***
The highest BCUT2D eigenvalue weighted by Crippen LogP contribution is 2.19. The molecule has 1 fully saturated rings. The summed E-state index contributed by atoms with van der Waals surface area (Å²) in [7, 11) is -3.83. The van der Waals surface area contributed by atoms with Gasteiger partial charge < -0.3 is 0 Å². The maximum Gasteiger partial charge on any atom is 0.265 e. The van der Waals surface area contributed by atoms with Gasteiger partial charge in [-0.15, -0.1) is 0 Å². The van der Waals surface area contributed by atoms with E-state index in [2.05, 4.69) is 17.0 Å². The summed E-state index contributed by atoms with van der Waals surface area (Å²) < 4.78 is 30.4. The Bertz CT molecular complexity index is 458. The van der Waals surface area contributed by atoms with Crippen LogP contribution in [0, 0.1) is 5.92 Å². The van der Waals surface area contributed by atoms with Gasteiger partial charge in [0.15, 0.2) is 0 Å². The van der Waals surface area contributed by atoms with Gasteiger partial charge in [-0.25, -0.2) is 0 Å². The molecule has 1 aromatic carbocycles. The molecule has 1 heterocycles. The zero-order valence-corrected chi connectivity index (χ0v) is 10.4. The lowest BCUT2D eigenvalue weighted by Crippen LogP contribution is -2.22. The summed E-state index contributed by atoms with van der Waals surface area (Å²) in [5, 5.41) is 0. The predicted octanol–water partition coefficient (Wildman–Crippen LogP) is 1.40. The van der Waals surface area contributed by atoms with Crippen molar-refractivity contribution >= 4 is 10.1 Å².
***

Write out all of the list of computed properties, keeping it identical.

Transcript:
The highest BCUT2D eigenvalue weighted by Crippen LogP contribution is 2.19. The molecule has 1 fully saturated rings. The summed E-state index contributed by atoms with van der Waals surface area (Å²) in [7, 11) is -3.83. The van der Waals surface area contributed by atoms with Gasteiger partial charge < -0.3 is 0 Å². The maximum Gasteiger partial charge on any atom is 0.265 e. The van der Waals surface area contributed by atoms with Gasteiger partial charge in [-0.15, -0.1) is 0 Å². The van der Waals surface area contributed by atoms with E-state index in [2.05, 4.69) is 17.0 Å². The summed E-state index contributed by atoms with van der Waals surface area (Å²) < 4.78 is 30.4. The Bertz CT molecular complexity index is 458. The van der Waals surface area contributed by atoms with Crippen LogP contribution in [0, 0.1) is 5.92 Å². The van der Waals surface area contributed by atoms with Gasteiger partial charge in [0.15, 0.2) is 0 Å². The van der Waals surface area contributed by atoms with Gasteiger partial charge in [-0.25, -0.2) is 0 Å². The molecule has 1 aromatic carbocycles. The molecule has 1 heterocycles. The zero-order valence-corrected chi connectivity index (χ0v) is 10.4. The lowest BCUT2D eigenvalue weighted by Crippen LogP contribution is -2.22. The summed E-state index contributed by atoms with van der Waals surface area (Å²) in [5, 5.41) is 0. The predicted octanol–water partition coefficient (Wildman–Crippen LogP) is 1.40. The van der Waals surface area contributed by atoms with Crippen molar-refractivity contribution >= 4 is 10.1 Å².